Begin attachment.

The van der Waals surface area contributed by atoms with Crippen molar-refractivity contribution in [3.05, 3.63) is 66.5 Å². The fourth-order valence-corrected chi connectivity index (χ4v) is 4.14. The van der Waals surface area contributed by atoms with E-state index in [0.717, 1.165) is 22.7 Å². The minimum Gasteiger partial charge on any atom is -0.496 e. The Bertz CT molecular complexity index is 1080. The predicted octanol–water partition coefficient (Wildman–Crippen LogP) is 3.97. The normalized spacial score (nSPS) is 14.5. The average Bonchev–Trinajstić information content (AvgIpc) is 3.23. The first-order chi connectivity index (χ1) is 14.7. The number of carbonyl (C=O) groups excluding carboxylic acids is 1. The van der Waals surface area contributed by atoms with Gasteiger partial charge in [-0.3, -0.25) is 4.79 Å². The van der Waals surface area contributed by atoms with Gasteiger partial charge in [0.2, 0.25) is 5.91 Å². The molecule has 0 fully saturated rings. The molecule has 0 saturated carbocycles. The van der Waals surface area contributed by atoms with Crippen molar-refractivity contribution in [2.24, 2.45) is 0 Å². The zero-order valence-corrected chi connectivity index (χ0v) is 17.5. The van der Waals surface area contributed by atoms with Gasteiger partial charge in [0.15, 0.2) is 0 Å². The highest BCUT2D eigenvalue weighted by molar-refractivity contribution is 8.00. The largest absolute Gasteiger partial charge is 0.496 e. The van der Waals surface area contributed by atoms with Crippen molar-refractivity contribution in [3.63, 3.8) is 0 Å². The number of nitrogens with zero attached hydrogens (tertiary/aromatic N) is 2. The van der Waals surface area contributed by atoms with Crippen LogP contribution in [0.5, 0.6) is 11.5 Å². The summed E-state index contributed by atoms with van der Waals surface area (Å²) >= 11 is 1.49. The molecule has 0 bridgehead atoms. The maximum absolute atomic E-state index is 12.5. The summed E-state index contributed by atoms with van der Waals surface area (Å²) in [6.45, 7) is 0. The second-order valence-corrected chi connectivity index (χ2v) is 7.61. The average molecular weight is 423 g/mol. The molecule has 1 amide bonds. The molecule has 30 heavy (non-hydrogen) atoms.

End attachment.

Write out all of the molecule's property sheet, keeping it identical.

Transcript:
The van der Waals surface area contributed by atoms with Crippen molar-refractivity contribution in [3.05, 3.63) is 66.5 Å². The fourth-order valence-corrected chi connectivity index (χ4v) is 4.14. The van der Waals surface area contributed by atoms with E-state index in [0.717, 1.165) is 22.7 Å². The minimum Gasteiger partial charge on any atom is -0.496 e. The Bertz CT molecular complexity index is 1080. The predicted octanol–water partition coefficient (Wildman–Crippen LogP) is 3.97. The normalized spacial score (nSPS) is 14.5. The average Bonchev–Trinajstić information content (AvgIpc) is 3.23. The first-order chi connectivity index (χ1) is 14.7. The number of carbonyl (C=O) groups excluding carboxylic acids is 1. The van der Waals surface area contributed by atoms with Gasteiger partial charge in [-0.3, -0.25) is 4.79 Å². The van der Waals surface area contributed by atoms with Gasteiger partial charge in [0.2, 0.25) is 5.91 Å². The molecule has 0 fully saturated rings. The molecule has 0 saturated carbocycles. The van der Waals surface area contributed by atoms with Crippen molar-refractivity contribution in [2.24, 2.45) is 0 Å². The zero-order valence-corrected chi connectivity index (χ0v) is 17.5. The van der Waals surface area contributed by atoms with Gasteiger partial charge in [0.15, 0.2) is 0 Å². The highest BCUT2D eigenvalue weighted by molar-refractivity contribution is 8.00. The largest absolute Gasteiger partial charge is 0.496 e. The van der Waals surface area contributed by atoms with Crippen molar-refractivity contribution in [3.63, 3.8) is 0 Å². The number of nitrogens with zero attached hydrogens (tertiary/aromatic N) is 2. The van der Waals surface area contributed by atoms with Crippen LogP contribution in [0.5, 0.6) is 11.5 Å². The summed E-state index contributed by atoms with van der Waals surface area (Å²) >= 11 is 1.49. The molecule has 0 bridgehead atoms. The maximum absolute atomic E-state index is 12.5. The summed E-state index contributed by atoms with van der Waals surface area (Å²) in [6.45, 7) is 0. The second-order valence-corrected chi connectivity index (χ2v) is 7.61. The average molecular weight is 423 g/mol. The molecule has 1 amide bonds. The molecule has 30 heavy (non-hydrogen) atoms.